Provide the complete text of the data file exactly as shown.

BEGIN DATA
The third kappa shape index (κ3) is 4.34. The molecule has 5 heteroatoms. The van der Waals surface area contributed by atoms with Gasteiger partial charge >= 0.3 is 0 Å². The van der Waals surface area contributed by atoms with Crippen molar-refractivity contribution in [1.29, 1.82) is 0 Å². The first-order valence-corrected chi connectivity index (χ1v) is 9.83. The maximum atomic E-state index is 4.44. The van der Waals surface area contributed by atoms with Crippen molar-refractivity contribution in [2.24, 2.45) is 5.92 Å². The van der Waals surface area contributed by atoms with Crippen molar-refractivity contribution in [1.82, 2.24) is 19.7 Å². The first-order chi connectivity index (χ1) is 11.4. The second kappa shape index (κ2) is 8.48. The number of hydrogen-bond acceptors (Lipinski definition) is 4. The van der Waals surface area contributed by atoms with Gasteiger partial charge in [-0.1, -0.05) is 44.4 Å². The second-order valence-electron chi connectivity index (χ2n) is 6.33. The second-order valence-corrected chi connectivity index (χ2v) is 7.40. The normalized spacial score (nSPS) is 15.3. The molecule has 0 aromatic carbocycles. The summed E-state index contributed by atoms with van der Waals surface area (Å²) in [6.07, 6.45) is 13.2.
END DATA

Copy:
The third kappa shape index (κ3) is 4.34. The molecule has 5 heteroatoms. The van der Waals surface area contributed by atoms with Gasteiger partial charge >= 0.3 is 0 Å². The van der Waals surface area contributed by atoms with Crippen molar-refractivity contribution in [1.29, 1.82) is 0 Å². The first-order valence-corrected chi connectivity index (χ1v) is 9.83. The maximum atomic E-state index is 4.44. The van der Waals surface area contributed by atoms with Crippen molar-refractivity contribution in [2.24, 2.45) is 5.92 Å². The van der Waals surface area contributed by atoms with Crippen molar-refractivity contribution in [1.82, 2.24) is 19.7 Å². The first-order chi connectivity index (χ1) is 11.4. The second kappa shape index (κ2) is 8.48. The number of hydrogen-bond acceptors (Lipinski definition) is 4. The van der Waals surface area contributed by atoms with Gasteiger partial charge in [-0.1, -0.05) is 44.4 Å². The second-order valence-electron chi connectivity index (χ2n) is 6.33. The second-order valence-corrected chi connectivity index (χ2v) is 7.40. The normalized spacial score (nSPS) is 15.3. The molecule has 0 aromatic carbocycles. The summed E-state index contributed by atoms with van der Waals surface area (Å²) in [6.07, 6.45) is 13.2.